Later next year, Rouge plans to add more Canadian cities to fly out of as well as international destinations – and not just the ones that Air Canada flies to. "The creation of this carrier is to assist us in serving many destinations that our existing model does not work on a competitive basis," said Ben Smith, Air Canada's chief commercial officer, to the CBC.
According to Yahoo! Finance, Air Canada plans to hire 200 people for Rouge, but those employees shouldn’t expect to be rolling in dough. “Cost savings are expected to come from paying lower wages,” the report notes, “and putting more seats in planes in a so-called new ‘multi-tier seating’ structure.” And we’re not talking just a few more seats. The CBC hears it could be as much as 20 percent more. Prepare to not only fasten your seatbelts but suck in your gut, Canada.Continue reading...
Posted by Mark J. Miller on December 19, 2012 01:07 PM
There’s one in Denmark, and there’s one in England. And now there will be one in Carlsbad, California: a Legoland Hotel. Don’t worry, the place won’t be built out of Legos – at least not the whole thing.
The hotel – complete with a dragon-guarded entrance -- is slated to open in early April of next year right outside the Legoland theme park and will feature “interactive Lego features, themed play areas, family pool and kid's entertainment,” according to Lego's website. The 250 rooms at California's Legoland Hotel will all have a theme: Pirate, Kingdom, or Adventure.
Since the hotel is aimed at housing families who are in town to visit the Legoland theme park (and not to those harboring pirate fantasies of one sort or another), each room has two sleeping areas, one with a queen-sized bed and the other with sleeping spaces for up to three kids. After all, it's hard to beat a brand extension you can sleep in.
No wonder Lego is rolling in dough right now.Continue reading...
Posted by Mark J. Miller on November 2, 2012 02:02 PM
In socially conservative India, consumers can’t actually buy a copy of Playboy magazine even if all they want to do is read the articles. The mag known for its pics of naked women is banned from being sold in the second most populated country in the world, but that doesn’t mean the Playboy brand isn’t strong there.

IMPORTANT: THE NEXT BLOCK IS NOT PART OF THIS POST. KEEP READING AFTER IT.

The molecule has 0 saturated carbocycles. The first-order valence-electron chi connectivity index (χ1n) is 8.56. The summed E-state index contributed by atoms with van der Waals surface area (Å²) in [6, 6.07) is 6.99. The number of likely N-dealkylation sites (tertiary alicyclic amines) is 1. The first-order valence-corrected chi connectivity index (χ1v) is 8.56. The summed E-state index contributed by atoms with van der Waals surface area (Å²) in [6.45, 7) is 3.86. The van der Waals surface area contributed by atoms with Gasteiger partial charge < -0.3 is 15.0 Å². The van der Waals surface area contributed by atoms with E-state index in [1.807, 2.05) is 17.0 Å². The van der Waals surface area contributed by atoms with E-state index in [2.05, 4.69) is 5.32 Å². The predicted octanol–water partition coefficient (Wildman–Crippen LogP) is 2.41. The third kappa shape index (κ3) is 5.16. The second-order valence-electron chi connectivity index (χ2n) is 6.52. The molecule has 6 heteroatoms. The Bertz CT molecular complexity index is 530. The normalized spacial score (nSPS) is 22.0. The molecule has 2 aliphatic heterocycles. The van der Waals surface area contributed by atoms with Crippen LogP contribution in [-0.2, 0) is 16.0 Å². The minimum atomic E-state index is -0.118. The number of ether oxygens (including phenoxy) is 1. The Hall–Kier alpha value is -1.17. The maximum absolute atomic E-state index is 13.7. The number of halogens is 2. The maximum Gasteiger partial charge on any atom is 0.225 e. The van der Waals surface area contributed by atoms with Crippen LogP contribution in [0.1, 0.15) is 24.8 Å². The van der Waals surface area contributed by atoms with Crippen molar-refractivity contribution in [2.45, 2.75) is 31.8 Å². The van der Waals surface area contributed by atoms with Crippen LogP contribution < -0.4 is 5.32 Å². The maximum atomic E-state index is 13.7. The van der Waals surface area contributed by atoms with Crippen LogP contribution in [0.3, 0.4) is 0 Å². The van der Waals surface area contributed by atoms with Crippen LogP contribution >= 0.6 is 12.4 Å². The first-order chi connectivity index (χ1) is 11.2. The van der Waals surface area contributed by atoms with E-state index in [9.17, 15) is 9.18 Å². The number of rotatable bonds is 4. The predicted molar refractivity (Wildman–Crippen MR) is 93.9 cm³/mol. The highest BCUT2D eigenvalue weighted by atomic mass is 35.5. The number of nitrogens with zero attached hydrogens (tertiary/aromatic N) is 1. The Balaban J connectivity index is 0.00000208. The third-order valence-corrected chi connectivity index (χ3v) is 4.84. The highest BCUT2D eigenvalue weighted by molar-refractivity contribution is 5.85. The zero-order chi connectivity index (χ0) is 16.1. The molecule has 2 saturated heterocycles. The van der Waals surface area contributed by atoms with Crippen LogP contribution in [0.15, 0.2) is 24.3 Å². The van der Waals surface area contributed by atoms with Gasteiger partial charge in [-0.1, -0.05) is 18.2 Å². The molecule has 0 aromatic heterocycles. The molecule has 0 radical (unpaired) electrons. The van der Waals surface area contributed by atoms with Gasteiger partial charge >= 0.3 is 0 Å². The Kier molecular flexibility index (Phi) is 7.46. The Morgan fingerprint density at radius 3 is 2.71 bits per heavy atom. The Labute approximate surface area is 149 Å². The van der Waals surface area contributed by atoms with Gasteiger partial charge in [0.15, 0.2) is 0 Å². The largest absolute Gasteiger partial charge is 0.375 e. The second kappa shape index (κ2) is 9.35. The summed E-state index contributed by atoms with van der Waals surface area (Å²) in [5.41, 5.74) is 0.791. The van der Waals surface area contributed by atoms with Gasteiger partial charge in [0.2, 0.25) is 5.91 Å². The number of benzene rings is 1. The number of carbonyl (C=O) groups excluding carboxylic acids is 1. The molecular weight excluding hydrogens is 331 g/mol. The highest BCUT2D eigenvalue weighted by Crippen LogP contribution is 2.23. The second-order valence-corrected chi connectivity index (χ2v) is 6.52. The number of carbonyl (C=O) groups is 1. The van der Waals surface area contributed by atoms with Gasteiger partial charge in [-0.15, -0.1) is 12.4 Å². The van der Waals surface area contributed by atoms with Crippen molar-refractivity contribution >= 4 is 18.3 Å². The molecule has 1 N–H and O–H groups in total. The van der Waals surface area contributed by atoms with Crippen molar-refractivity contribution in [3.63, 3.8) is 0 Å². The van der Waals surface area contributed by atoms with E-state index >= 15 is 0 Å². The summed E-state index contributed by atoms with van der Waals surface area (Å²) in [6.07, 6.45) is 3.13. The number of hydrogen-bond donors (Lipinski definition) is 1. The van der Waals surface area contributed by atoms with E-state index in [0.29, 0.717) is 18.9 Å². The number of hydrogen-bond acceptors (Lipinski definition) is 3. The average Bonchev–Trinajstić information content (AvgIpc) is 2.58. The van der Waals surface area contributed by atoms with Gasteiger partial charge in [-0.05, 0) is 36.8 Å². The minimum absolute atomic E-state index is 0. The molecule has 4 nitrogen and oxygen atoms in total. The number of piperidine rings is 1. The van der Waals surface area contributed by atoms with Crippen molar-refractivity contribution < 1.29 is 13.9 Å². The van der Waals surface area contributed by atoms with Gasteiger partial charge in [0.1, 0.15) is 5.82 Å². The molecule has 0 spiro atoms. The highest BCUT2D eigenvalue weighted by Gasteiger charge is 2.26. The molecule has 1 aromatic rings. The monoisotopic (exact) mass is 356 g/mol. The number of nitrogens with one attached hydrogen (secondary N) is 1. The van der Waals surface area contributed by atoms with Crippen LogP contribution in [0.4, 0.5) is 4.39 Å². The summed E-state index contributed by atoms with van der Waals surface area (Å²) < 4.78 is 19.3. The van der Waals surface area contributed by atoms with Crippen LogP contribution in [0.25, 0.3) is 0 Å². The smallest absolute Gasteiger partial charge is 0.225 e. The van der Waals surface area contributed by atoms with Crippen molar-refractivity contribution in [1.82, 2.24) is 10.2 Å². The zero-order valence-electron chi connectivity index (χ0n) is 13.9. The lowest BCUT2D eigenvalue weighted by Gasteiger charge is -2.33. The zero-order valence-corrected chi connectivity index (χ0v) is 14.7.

It is so strong, in fact, that a Playboy club is set to open in mid-December there, accoding to the Times of India — but don’t get too excited, fellas. The club won’t have any nudity.
“There will be nothing contrary to Indian sensibilities,” said Sanjay Gupta, chief executive officer of Mumbai-based PB Lifestyle Ltd, which has licensed the Playboy name in India and plans to open eight clubs there, the Wall Street Journal reports. “We are in the process of launching a sustained PR campaign starting this month to dissociate Playboy with adult content and nudity.”
"Bunnies are an integral part of Playboy culture," said Gupta to AP. "We will have bunnies but keeping in mind Indian sensibilities, we are toning down the costume. We are working very closely with Playboy to design a bunny outfit for India." Details of the Indian bunny costume, he added, are "confidential."Continue reading...
Posted by Dale Buss on October 2, 2012 11:02 AM
Both FedEx and rival UPS have been reporting slowing and disappointing package-delivery activity lately as the global economy cools, especially in previously high-growth areas such as China and India. So FedEx is hoping to extract more revenues from its domestic operations by offering a new service boasting a three-day turnaround: PC repair.
FedEx has begun reaching out to major corporations to perform repairs on their "enterprise" small computers overnight through a new subsidiary called TechConnect, which will repair consumer electronics such as the iPad and the Nook. The company has been fixing its own technology gear for 30 years and saw a gap in the repair marketplace while its primary delivery business has been slowing.
"We found there was a high level of dissatisfaction in the marketplace," TechConnect manager Tod Taylor told USA Today. "What we offer is unparalleled turnaround time."
"First of all, we're probably one of the biggest repair shops for devices like that in the world for the very simple reason that FedEx basically invented the handheld, package-tracking device," FedEx CEO Fred Smith explained to Fortune. "Because a lot of that equipment is built into our DNA, we became very good at repairing it. And it was just a natural progression to tell a lot of our big customers that if you want us to also repair these devices, we can do it for you."Continue reading...